ALBANY, N.Y. (AP) — A judge in upstate New York on Monday was reviewing 2,500 challenged ballots that could determine the winner of the nation's last undecided U.S. House race.
Entering the new year, former U.S. Rep. Claudia Tenney, a Republican, had a 29-vote lead over the incumbent Democrat, U.S. Rep. Anthony Brindisi.
The candidates have sparred in court over disputed affidavit and absentee ballots cast in their district in central New York.
State Judge Scott DelConte was expected to spend the next few days reviewing ballots challenged by both campaigns. It's unclear exactly when the process will wrap up. The judge’s review is likely to extend at least until next week.
Tabulation of the votes has taken so long, the winner missed the opening day of the 117th Congress on Sunday. The seat representing New York's 22nd Congressional District, previously occupied by Brindisi, is empty for now.
A string of recordkeeping problems had led to confusion over vote totals, as counties in the district struggled with a historic deluge of absentee ballots cast by mail because of the coronavirus pandemic.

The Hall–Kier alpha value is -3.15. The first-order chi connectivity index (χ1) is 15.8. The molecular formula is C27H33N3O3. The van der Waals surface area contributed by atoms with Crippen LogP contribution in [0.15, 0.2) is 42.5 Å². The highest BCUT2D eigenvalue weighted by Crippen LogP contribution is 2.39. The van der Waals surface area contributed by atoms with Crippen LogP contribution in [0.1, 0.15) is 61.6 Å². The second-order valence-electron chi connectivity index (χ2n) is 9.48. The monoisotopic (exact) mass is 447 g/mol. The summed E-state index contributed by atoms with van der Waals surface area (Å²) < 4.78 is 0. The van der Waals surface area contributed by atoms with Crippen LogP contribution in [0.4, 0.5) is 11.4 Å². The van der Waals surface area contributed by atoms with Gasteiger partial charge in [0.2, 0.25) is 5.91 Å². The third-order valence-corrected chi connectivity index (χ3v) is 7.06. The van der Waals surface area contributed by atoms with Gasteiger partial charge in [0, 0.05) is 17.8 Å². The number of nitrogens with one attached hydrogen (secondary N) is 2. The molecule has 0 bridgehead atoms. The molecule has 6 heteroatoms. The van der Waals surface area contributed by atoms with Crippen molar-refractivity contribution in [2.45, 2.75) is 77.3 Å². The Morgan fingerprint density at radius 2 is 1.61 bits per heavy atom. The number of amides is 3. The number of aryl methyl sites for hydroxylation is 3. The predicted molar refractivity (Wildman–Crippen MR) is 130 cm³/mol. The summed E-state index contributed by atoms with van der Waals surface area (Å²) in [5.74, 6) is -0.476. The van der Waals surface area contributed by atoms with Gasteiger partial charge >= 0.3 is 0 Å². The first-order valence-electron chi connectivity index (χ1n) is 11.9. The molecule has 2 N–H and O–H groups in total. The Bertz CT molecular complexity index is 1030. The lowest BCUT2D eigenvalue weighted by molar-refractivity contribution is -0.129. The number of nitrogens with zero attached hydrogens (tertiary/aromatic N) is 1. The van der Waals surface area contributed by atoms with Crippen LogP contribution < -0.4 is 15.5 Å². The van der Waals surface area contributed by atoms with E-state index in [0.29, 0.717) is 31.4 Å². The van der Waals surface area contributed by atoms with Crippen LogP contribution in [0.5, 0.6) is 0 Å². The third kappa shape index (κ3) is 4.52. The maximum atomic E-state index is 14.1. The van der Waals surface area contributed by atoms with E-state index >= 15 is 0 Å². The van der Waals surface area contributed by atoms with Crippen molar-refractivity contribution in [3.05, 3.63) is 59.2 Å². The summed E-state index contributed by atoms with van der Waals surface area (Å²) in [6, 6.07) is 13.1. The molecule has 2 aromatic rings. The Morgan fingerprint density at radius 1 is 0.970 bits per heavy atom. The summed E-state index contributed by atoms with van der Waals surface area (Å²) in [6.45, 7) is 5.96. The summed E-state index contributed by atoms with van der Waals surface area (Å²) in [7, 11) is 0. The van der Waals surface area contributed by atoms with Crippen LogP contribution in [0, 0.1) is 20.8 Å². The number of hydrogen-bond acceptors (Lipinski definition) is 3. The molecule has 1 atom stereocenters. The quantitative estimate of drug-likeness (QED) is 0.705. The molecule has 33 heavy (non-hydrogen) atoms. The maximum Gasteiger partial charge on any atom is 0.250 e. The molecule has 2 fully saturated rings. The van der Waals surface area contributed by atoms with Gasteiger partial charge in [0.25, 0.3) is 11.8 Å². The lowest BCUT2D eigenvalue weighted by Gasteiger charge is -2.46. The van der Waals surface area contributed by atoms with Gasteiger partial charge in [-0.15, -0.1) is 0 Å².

Counties sent in shifting and at times incomplete tallies. They also had problems with a process that allows candidates to object to certain ballots. In some cases, counties lost records on ballot objections when the sticky notes on which they had been written lost their adhesiveness.
DelConte in December ordered counties to fix errors they made when first counting ballots or count ballots again with candidates present.
While the judge criticized counties for carelessness, he has said there was no evidence of voter fraud.
New York's race isn't the only U.S. House race that saw weeks of court battles over results.
Mariannette Miller-Meeks, a Republican, was sworn in Sunday to represent Iowa's 2nd Congressional District. But Democrat Rita Hart has pressed the U.S. House to overturn that race.
Hart is arguing that Miller-Meeks actually lost by six votes and that 22 ballots were wrongly excluded and that others weren’t examined during a recount.
Speaker Nancy Pelosi has said Democratic leaders will allow Miller-Meeks to take office while they review her opponent’s contest.
The House last overturned a state election result in 1985 after conducting its own recount, with Democrat — who held the majority — awarding the seat to a Democratic incumbent in a move that infuriated Republicans.